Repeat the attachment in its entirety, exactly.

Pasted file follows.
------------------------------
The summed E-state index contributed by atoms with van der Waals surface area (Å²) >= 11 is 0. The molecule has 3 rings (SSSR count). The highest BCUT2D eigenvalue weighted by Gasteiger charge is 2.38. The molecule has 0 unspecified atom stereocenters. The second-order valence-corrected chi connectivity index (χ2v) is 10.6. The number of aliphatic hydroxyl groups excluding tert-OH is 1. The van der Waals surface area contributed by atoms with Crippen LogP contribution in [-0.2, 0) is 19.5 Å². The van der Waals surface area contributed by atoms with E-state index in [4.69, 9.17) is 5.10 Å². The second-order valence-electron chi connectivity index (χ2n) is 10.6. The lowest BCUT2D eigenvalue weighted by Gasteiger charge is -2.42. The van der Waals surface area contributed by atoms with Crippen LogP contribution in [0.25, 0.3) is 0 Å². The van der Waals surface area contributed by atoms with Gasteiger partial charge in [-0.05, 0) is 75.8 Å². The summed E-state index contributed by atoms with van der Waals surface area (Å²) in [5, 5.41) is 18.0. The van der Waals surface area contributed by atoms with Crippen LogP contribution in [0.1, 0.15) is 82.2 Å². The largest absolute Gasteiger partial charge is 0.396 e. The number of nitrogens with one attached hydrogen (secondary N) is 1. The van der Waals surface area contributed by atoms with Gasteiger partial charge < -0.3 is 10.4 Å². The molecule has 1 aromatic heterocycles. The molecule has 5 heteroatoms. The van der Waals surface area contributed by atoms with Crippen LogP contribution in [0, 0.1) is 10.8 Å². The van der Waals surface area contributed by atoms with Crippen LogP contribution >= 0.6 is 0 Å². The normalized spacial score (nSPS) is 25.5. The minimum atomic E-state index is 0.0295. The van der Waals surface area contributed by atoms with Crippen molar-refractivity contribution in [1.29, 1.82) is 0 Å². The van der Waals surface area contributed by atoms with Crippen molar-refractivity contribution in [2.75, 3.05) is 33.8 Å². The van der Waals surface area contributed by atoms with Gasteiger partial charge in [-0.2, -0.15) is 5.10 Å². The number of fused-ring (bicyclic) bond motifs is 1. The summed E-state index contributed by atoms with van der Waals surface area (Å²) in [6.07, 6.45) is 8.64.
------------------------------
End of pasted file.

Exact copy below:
The summed E-state index contributed by atoms with van der Waals surface area (Å²) >= 11 is 0. The molecule has 3 rings (SSSR count). The highest BCUT2D eigenvalue weighted by Gasteiger charge is 2.38. The molecule has 0 unspecified atom stereocenters. The second-order valence-corrected chi connectivity index (χ2v) is 10.6. The number of aliphatic hydroxyl groups excluding tert-OH is 1. The van der Waals surface area contributed by atoms with Crippen LogP contribution in [-0.2, 0) is 19.5 Å². The van der Waals surface area contributed by atoms with E-state index in [4.69, 9.17) is 5.10 Å². The second-order valence-electron chi connectivity index (χ2n) is 10.6. The lowest BCUT2D eigenvalue weighted by Gasteiger charge is -2.42. The van der Waals surface area contributed by atoms with Crippen LogP contribution in [0.25, 0.3) is 0 Å². The van der Waals surface area contributed by atoms with Gasteiger partial charge in [-0.05, 0) is 75.8 Å². The summed E-state index contributed by atoms with van der Waals surface area (Å²) in [5, 5.41) is 18.0. The van der Waals surface area contributed by atoms with Crippen LogP contribution in [0.1, 0.15) is 82.2 Å². The largest absolute Gasteiger partial charge is 0.396 e. The number of nitrogens with one attached hydrogen (secondary N) is 1. The van der Waals surface area contributed by atoms with Gasteiger partial charge < -0.3 is 10.4 Å². The molecule has 1 aromatic heterocycles. The molecule has 5 heteroatoms. The van der Waals surface area contributed by atoms with Crippen LogP contribution in [0, 0.1) is 10.8 Å². The van der Waals surface area contributed by atoms with Crippen LogP contribution >= 0.6 is 0 Å². The normalized spacial score (nSPS) is 25.5. The minimum atomic E-state index is 0.0295. The van der Waals surface area contributed by atoms with Crippen molar-refractivity contribution in [1.29, 1.82) is 0 Å². The van der Waals surface area contributed by atoms with Crippen molar-refractivity contribution in [2.75, 3.05) is 33.8 Å². The van der Waals surface area contributed by atoms with Gasteiger partial charge in [-0.2, -0.15) is 5.10 Å². The number of fused-ring (bicyclic) bond motifs is 1. The summed E-state index contributed by atoms with van der Waals surface area (Å²) in [6.07, 6.45) is 8.64.